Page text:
We all need energy.  This doesn’t just mean within our bodies (for which we need food, sleep and good health).  We need energy to heat ourselves, manufacture goods, travel, have fun, cook our food, help us see at night time and more.  Some forms of energy we use are renewable; others are non-renewable.

Non-renewable sources of energy include:

  • crude oil (petroleum)
  • coal
  • natural gas
  • batteries (unless they’re rechargeable batteries)

Renewable sources of energy include:

  • sunlight (we can’t use up the sun)
  • wind
  • water (as long as the dam sourcing a hydro lake has sufficient rainfall and snowmelt to keep the turbines going)
  • plants (this includes trees for wood and firewood
  • methane (produced from human and animal waste – and we all know that plenty of this is available!)

Many people are concerned that the non-renewable sources of energy are running out.  No new oil wells are being discovered (if some are still knocking around, they’re often in difficult areas to access or in places that drilling is prohibited e.g. Antarctica).  No new coal seams are coming to light – and even if they are, people are concerned about the carbon that is released to the atmosphere by burning coal (not to mention the horrible smoke that really ruins air quality).  What is more, non-renewable forms of energy also have a tendency to release carbon dioxide into the atmosphere, with a possible effect on the world’s climate.

Renewable sources of energy are being looked at as a solution not only to the problem of ever-dwindling supplies of fossil fuels, etc. but also to reduce the amount of CO2 emissions released into the atmosphere.

Sunlight, wind and water are the most commonly used forms of renewable energy – usually to generate electricity – but other ways of generating electricity are being investigated, such as geothermal energy (using the heat from the earth’s interior when it comes near the surface in a volcanic area) and tidal energy.

Renewable energy can also be used for heating in a more direct way, rather than for generating electricity and then using that to heat homes and offices (and other buildings).  Solar energy is again widely used for heating, in the form of passive solar design, solar water heaters and even solar ovens and incinerators.  One form of renewable energy that this writer has seen used was landfill gas, which was burned (and it is clean-burning) to heat an indoor swimming pool/gymnasium complex – successful even when a bitter winter storm was raging outside.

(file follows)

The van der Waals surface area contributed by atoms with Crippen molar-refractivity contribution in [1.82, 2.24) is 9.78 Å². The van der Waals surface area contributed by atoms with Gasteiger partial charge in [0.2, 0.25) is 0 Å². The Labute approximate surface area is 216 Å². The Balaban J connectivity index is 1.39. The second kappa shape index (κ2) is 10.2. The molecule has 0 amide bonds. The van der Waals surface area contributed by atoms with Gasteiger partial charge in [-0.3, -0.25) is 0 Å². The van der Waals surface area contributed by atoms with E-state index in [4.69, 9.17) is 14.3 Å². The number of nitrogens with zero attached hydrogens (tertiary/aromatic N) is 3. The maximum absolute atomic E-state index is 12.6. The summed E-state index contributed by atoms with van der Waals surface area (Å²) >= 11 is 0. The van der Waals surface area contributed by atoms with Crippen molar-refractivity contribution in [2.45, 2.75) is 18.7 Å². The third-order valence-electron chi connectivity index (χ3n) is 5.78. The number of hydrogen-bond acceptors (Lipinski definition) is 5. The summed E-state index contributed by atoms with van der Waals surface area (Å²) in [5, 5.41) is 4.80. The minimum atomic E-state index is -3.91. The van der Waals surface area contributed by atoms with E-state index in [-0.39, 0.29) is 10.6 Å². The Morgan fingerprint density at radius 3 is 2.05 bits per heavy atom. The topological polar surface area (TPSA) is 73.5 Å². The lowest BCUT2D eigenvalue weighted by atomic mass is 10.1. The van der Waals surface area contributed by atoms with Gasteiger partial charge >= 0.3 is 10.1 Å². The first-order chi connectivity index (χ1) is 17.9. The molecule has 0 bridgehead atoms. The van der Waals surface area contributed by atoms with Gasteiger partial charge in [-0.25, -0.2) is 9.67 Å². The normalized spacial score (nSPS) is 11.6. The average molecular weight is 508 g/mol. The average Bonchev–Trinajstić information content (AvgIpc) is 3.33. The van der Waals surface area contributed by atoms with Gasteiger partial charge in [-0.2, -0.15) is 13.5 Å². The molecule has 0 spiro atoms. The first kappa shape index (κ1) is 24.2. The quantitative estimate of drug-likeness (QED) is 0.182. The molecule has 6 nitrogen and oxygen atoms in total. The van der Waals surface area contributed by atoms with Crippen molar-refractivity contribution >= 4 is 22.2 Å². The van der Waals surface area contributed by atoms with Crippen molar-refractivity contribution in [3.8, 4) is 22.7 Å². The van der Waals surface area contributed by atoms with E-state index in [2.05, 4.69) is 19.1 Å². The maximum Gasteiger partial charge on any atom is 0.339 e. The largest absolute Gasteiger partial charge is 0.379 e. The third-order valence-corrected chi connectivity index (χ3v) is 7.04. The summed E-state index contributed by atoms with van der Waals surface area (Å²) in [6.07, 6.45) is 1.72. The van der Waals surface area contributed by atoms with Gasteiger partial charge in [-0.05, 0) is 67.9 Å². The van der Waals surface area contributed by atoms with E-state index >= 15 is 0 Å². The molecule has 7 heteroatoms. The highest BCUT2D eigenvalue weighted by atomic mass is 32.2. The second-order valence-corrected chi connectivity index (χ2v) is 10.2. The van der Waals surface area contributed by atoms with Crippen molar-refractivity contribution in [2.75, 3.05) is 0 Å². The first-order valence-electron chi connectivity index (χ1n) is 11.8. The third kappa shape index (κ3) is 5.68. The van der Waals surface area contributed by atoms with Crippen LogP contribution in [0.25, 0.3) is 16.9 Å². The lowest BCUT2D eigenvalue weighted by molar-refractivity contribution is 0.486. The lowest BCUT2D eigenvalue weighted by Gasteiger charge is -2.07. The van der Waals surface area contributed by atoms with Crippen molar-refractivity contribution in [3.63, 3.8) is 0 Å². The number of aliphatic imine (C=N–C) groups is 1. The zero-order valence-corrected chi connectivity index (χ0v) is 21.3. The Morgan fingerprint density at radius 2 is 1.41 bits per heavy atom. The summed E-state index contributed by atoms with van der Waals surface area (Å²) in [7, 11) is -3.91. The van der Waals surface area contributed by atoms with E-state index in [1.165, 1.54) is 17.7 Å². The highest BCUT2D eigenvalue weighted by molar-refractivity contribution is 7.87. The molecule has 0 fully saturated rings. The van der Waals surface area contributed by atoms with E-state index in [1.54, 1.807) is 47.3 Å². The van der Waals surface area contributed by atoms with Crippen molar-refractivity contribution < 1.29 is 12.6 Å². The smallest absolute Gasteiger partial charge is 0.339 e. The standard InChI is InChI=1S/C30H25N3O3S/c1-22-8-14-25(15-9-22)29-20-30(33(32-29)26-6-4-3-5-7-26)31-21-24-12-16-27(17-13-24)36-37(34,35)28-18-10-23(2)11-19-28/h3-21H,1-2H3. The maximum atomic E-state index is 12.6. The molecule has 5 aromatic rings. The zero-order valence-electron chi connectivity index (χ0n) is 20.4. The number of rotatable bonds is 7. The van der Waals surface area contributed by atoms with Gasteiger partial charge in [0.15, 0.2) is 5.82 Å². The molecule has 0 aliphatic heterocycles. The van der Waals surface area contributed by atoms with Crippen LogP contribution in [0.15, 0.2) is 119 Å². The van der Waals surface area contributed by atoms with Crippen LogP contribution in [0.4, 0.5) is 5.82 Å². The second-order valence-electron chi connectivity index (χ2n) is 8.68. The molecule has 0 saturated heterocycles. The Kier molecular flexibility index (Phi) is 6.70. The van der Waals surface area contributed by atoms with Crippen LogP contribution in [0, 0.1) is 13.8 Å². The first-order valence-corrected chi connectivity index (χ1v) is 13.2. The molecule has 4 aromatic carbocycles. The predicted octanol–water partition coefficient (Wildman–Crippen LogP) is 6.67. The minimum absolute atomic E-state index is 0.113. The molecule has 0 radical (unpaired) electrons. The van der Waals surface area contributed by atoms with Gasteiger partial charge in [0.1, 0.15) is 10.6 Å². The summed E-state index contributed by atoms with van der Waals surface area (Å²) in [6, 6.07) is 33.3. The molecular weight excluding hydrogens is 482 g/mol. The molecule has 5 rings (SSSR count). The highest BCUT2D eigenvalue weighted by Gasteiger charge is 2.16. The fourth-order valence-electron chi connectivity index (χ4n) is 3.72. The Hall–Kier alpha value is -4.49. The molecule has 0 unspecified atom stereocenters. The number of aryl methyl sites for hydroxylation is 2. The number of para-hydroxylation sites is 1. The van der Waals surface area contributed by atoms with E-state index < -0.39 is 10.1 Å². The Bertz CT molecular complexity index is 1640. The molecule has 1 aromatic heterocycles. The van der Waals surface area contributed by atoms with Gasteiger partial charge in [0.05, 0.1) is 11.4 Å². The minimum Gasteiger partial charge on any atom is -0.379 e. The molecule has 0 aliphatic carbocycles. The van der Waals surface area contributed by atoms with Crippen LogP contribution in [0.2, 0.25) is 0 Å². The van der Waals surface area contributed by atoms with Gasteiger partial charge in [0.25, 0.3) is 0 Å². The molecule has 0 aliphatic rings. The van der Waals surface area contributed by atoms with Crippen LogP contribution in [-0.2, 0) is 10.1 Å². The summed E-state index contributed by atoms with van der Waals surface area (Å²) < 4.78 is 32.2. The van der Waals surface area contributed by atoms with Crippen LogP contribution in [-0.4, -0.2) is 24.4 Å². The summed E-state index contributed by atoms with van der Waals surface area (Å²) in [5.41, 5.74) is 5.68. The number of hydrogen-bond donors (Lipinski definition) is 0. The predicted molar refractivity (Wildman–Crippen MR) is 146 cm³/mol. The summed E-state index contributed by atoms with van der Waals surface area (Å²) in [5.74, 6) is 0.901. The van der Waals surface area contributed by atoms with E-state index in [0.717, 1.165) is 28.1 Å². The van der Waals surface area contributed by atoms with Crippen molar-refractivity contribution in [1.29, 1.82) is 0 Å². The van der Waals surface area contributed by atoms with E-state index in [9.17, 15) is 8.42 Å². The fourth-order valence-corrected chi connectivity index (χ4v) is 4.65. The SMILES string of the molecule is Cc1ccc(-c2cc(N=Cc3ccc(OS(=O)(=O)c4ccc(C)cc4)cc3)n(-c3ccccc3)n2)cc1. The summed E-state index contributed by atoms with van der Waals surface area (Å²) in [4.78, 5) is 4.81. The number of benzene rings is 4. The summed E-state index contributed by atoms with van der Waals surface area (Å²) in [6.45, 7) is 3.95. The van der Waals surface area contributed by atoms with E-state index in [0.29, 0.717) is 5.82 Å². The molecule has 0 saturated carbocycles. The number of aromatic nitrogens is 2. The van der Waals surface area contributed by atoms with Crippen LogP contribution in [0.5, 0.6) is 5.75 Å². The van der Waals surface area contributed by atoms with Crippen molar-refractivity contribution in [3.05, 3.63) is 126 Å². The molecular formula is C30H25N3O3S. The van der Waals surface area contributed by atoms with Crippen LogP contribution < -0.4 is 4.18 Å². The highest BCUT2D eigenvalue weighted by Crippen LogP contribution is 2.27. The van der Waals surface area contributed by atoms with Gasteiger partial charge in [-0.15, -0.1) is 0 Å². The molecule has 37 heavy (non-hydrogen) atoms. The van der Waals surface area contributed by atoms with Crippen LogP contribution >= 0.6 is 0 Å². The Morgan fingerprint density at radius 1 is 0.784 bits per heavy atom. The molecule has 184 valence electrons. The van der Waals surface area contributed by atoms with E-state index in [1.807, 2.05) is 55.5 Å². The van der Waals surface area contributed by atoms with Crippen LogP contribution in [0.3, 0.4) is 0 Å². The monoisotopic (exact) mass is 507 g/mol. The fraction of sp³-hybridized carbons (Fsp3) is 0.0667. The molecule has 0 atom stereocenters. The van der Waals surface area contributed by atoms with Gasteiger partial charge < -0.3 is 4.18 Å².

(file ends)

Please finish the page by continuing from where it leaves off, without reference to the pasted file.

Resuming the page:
Firewood is another form of renewable energy that is used for heating.  According to one old saying, firewood can heat you three times over: once when you stack it, once when you chop it then a third time when you burn it.

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11 Responses to “Types of Renewable & Non Renewable Energy”

  1. Todd Crook Says:

    Great article that brings attention to a serious issue in our country.

    Dow Chemical is also utilizing landfill gas as a renewable energy for our carpet backing products. Starting last week, the consumer will be able to get carpet from Mohawk Industries that has a backing material made from renewable energy! Just look and ask for Mohawk’s carpet using Dow’s LOMAX Technology. Every home installation will save 6-8 lbs of CO2 from entering the atmosphere.

    Here is a great release on this.

    http://mohawkpr.com/lomax.htm

  2. Rob K Says:

    Thankyou, Todd for bringing this to my attention.

    I think using landfill as a source for renewable energy is a great way to solve two problems. Props to Dow’s LOMAX technology for utilizing this.

  3. Harriet Bryan Says:

    IMO, every landfill site should collect the gas that is created there. It beats having to mine for gas and it means that no more environmental areas are harmed.

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  6. Jason Says:

    I thought most landfill places in first world countries already collected methane gas?

    I do see your point though. If we’re throwing away as much rubbish as they say we are, then I bet we’ve got a lot of untapped energy if we’re not collecting the methane.

  7. markeeta Says:

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  8. sadjsakdjik Says:

    How do renewable/non-renewable batterys produce energy

  9. Chloe Says:

    this site was very helpful with my sience project for class

  10. Prachi Says:

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  11. cavoy Says:

    thanks for all this… it really helps

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